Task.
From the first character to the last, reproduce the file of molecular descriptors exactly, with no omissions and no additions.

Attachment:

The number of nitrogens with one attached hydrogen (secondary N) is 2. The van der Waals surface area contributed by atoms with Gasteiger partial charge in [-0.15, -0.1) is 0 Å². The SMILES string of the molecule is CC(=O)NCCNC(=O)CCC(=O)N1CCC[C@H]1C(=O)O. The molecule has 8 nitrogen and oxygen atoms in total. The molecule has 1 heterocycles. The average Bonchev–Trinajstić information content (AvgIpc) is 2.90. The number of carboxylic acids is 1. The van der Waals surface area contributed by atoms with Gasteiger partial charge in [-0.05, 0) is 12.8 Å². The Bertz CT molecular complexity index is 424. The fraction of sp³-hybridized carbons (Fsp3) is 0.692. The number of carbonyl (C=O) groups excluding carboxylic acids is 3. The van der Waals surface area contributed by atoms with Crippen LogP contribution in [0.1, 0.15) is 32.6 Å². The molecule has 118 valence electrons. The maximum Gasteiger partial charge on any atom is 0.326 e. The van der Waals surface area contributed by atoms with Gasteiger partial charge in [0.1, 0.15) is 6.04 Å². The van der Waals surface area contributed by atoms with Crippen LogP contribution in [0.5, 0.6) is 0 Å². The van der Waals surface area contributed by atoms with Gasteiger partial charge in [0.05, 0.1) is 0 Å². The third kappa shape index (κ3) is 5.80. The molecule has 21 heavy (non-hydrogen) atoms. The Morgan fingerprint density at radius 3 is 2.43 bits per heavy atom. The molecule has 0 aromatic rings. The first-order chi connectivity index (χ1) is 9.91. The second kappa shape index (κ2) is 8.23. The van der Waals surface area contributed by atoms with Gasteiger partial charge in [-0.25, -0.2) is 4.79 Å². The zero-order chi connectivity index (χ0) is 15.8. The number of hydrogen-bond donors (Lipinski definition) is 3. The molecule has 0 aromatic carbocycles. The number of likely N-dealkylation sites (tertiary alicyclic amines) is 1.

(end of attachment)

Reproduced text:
The number of nitrogens with one attached hydrogen (secondary N) is 2. The van der Waals surface area contributed by atoms with Gasteiger partial charge in [-0.15, -0.1) is 0 Å². The SMILES string of the molecule is CC(=O)NCCNC(=O)CCC(=O)N1CCC[C@H]1C(=O)O. The molecule has 8 nitrogen and oxygen atoms in total. The molecule has 1 heterocycles. The average Bonchev–Trinajstić information content (AvgIpc) is 2.90. The number of carboxylic acids is 1. The van der Waals surface area contributed by atoms with Gasteiger partial charge in [-0.05, 0) is 12.8 Å². The Bertz CT molecular complexity index is 424. The fraction of sp³-hybridized carbons (Fsp3) is 0.692. The number of carbonyl (C=O) groups excluding carboxylic acids is 3. The van der Waals surface area contributed by atoms with Crippen LogP contribution in [0.1, 0.15) is 32.6 Å². The molecule has 118 valence electrons. The maximum Gasteiger partial charge on any atom is 0.326 e. The van der Waals surface area contributed by atoms with Gasteiger partial charge in [0.1, 0.15) is 6.04 Å². The van der Waals surface area contributed by atoms with Crippen LogP contribution in [0.5, 0.6) is 0 Å². The van der Waals surface area contributed by atoms with Gasteiger partial charge in [0.05, 0.1) is 0 Å². The third kappa shape index (κ3) is 5.80. The molecule has 21 heavy (non-hydrogen) atoms. The Morgan fingerprint density at radius 3 is 2.43 bits per heavy atom. The molecule has 0 aromatic rings. The first-order chi connectivity index (χ1) is 9.91. The second kappa shape index (κ2) is 8.23. The van der Waals surface area contributed by atoms with Gasteiger partial charge in [-0.25, -0.2) is 4.79 Å². The zero-order chi connectivity index (χ0) is 15.8. The number of hydrogen-bond donors (Lipinski definition) is 3. The molecule has 0 aromatic carbocycles. The number of likely N-dealkylation sites (tertiary alicyclic amines) is 1.